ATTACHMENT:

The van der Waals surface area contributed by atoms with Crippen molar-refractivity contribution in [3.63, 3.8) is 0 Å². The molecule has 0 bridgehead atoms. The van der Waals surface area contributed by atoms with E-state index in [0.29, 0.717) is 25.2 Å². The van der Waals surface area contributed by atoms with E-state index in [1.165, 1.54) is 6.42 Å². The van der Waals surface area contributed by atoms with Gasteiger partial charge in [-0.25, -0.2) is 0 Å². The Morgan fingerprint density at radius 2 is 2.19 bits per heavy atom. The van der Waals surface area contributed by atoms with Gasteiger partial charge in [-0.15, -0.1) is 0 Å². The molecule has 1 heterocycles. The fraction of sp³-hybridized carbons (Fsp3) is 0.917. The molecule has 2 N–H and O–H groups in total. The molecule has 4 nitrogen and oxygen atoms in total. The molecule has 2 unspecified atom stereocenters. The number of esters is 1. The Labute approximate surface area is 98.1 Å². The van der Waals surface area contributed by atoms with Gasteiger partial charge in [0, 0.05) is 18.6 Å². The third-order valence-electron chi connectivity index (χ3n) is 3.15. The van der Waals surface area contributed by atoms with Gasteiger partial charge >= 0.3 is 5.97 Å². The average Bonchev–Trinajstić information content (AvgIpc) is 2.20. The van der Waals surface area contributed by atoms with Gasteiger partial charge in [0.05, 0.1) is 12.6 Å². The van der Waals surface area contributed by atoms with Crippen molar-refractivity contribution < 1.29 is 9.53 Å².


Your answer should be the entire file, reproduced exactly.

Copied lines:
The van der Waals surface area contributed by atoms with Crippen molar-refractivity contribution in [3.63, 3.8) is 0 Å². The molecule has 0 bridgehead atoms. The van der Waals surface area contributed by atoms with E-state index in [0.29, 0.717) is 25.2 Å². The van der Waals surface area contributed by atoms with E-state index in [1.165, 1.54) is 6.42 Å². The van der Waals surface area contributed by atoms with Gasteiger partial charge in [-0.25, -0.2) is 0 Å². The Morgan fingerprint density at radius 2 is 2.19 bits per heavy atom. The van der Waals surface area contributed by atoms with Gasteiger partial charge in [-0.15, -0.1) is 0 Å². The molecule has 1 heterocycles. The fraction of sp³-hybridized carbons (Fsp3) is 0.917. The molecule has 2 N–H and O–H groups in total. The molecule has 4 nitrogen and oxygen atoms in total. The molecule has 2 unspecified atom stereocenters. The number of esters is 1. The Labute approximate surface area is 98.1 Å². The van der Waals surface area contributed by atoms with Gasteiger partial charge in [0, 0.05) is 18.6 Å². The third-order valence-electron chi connectivity index (χ3n) is 3.15. The van der Waals surface area contributed by atoms with Gasteiger partial charge >= 0.3 is 5.97 Å². The average Bonchev–Trinajstić information content (AvgIpc) is 2.20. The van der Waals surface area contributed by atoms with Gasteiger partial charge in [0.05, 0.1) is 12.6 Å². The van der Waals surface area contributed by atoms with Crippen molar-refractivity contribution < 1.29 is 9.53 Å².